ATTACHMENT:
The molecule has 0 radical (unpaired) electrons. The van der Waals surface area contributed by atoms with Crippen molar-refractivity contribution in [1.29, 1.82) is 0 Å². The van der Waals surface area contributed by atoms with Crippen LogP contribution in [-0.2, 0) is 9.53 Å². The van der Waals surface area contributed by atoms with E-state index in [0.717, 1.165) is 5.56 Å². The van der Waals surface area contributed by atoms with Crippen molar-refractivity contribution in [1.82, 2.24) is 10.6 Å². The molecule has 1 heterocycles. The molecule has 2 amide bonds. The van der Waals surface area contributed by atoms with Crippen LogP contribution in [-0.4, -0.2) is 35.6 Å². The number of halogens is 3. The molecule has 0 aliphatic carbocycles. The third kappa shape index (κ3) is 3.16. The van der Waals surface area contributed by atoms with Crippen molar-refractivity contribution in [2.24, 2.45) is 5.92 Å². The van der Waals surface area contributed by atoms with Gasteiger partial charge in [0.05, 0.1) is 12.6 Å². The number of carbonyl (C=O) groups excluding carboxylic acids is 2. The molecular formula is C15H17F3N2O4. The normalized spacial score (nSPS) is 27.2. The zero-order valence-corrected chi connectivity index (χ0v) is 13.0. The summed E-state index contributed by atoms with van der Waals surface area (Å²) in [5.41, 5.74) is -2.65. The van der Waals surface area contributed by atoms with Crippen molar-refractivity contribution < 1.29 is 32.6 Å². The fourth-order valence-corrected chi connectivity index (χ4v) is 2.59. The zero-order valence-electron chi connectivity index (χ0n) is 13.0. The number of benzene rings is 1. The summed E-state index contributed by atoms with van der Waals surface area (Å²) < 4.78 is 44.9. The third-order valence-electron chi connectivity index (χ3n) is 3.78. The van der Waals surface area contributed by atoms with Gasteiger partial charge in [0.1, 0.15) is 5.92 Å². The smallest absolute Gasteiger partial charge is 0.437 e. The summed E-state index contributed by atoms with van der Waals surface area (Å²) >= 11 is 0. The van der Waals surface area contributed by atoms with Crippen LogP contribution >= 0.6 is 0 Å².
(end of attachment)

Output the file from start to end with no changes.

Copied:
The molecule has 0 radical (unpaired) electrons. The van der Waals surface area contributed by atoms with Crippen molar-refractivity contribution in [1.29, 1.82) is 0 Å². The van der Waals surface area contributed by atoms with Crippen LogP contribution in [-0.2, 0) is 9.53 Å². The van der Waals surface area contributed by atoms with E-state index in [0.717, 1.165) is 5.56 Å². The van der Waals surface area contributed by atoms with Crippen molar-refractivity contribution in [1.82, 2.24) is 10.6 Å². The molecule has 1 heterocycles. The molecule has 2 amide bonds. The van der Waals surface area contributed by atoms with Crippen LogP contribution in [-0.4, -0.2) is 35.6 Å². The number of halogens is 3. The molecule has 0 aliphatic carbocycles. The third kappa shape index (κ3) is 3.16. The van der Waals surface area contributed by atoms with Crippen molar-refractivity contribution in [2.24, 2.45) is 5.92 Å². The van der Waals surface area contributed by atoms with Gasteiger partial charge in [0.05, 0.1) is 12.6 Å². The number of carbonyl (C=O) groups excluding carboxylic acids is 2. The molecular formula is C15H17F3N2O4. The normalized spacial score (nSPS) is 27.2. The zero-order valence-corrected chi connectivity index (χ0v) is 13.0. The summed E-state index contributed by atoms with van der Waals surface area (Å²) in [5.41, 5.74) is -2.65. The van der Waals surface area contributed by atoms with Crippen molar-refractivity contribution < 1.29 is 32.6 Å². The fourth-order valence-corrected chi connectivity index (χ4v) is 2.59. The zero-order valence-electron chi connectivity index (χ0n) is 13.0. The number of benzene rings is 1. The summed E-state index contributed by atoms with van der Waals surface area (Å²) < 4.78 is 44.9. The third-order valence-electron chi connectivity index (χ3n) is 3.78. The van der Waals surface area contributed by atoms with Gasteiger partial charge in [0.1, 0.15) is 5.92 Å². The smallest absolute Gasteiger partial charge is 0.437 e. The summed E-state index contributed by atoms with van der Waals surface area (Å²) >= 11 is 0. The van der Waals surface area contributed by atoms with Crippen LogP contribution >= 0.6 is 0 Å².